Kendall's acting style has been compared to Carole Lombard, and she had that knack for being funny and glamorous at the same time. It was unfortunate that Kendall was under contract to the Rank Organisation, a British film company, that didn't value her talent and only offered her mediocre parts in films. It wasn't until the last few years of her life that she had the opportunity to showcase her comedic talent.

Although I haven't seen all her films, the ones I have seen that I recommend are "Genevieve" (1953), "Simon and Laura" (1955), "Les Girls" (1957) for which she won a Golden Globe, "The Reluctant Debutante" (1958), and "Once More with Feeling!" (1960).

If you like classic films or biographies about classic Hollywood stars, you'll like this book.

Sunday, July 27, 2014

A Saturday Well Spent

I hope you had a good weekend! My husband and I took advantage of the great weather and spent Saturday in Washington, DC, where we had the opportunity to see two great exhibits.


It 's always fun to spend time at the National Gallery of Art. We saw the Degas/Cassatt exhibit which was excellent. Mary Cassatt and Edgar Degas were friends for forty years, first meeting in 1877 in Paris. They inspired, helped, and challenged one another. The exhibit is made up of art works Degas and Cassatt created during the course of their friendship.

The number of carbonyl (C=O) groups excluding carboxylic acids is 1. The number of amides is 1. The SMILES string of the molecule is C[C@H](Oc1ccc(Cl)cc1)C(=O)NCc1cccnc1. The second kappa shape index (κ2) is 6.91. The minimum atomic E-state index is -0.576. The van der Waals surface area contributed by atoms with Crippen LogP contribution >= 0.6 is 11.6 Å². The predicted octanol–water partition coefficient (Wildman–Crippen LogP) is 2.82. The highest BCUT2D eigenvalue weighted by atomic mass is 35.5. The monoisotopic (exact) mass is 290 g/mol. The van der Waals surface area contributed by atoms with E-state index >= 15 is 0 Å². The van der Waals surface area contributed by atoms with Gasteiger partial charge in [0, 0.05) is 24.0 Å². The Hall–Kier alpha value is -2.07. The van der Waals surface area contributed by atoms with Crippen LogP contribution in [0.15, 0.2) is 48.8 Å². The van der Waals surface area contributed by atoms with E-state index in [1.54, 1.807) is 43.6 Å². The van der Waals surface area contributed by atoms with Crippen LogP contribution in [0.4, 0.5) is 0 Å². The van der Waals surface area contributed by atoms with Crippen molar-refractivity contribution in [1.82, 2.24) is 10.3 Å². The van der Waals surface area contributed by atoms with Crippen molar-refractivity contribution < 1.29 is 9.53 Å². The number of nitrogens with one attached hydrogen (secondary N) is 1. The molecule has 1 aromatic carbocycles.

The star of the exhibit is one of Mary Cassatt's paintings that Degas also worked on, Little Girl in a Blue Armchair, 1878.

Across the National Mall at the Arthur M. Sackler Gallery, we saw the work of James McNeill Whistler in the exhibit, An American in London: Whistler and the Thames. What was interesting about this exhibit was the influence of Japanese painting on Whistler's work. Also, Whistler lived in London for many years, and his paintings reflect the changes that London was going through with the the Industrial Revolution. 

One of Whistler's paintings featured in the exhibit, Wapping, 1860-1864.

Friday, July 25, 2014

Have A Wonderful Weekend!


Camille Pissarro. The Artist's Garden at Eragny, 1898.
National Gallery, Washington, D.C.

Thursday, July 24, 2014

The Tapestry of Love


I'm back again, ending the week with a Paris in July post with a review of a 2010 novel that has a French theme.

Tapestry of Love by British author Rosy Thornton is the story of Catherine Parkstone, a British woman, who is divorced with a grown son and daughter. As the story begins, Catherine has left England to live in her new home, Les Fenils, a farmhouse in the Cévannes mountains of France. The story centers around Catherine's transition to her new French life and the challenges she faces in France and from her family in England.

Parts of the plot are fairly predictable such as Catherine's love interest in the form of the mysterious Patrick Castagnol. The love story is thwarted by the appearance of Bryony, Catherine's high powered attorney sister.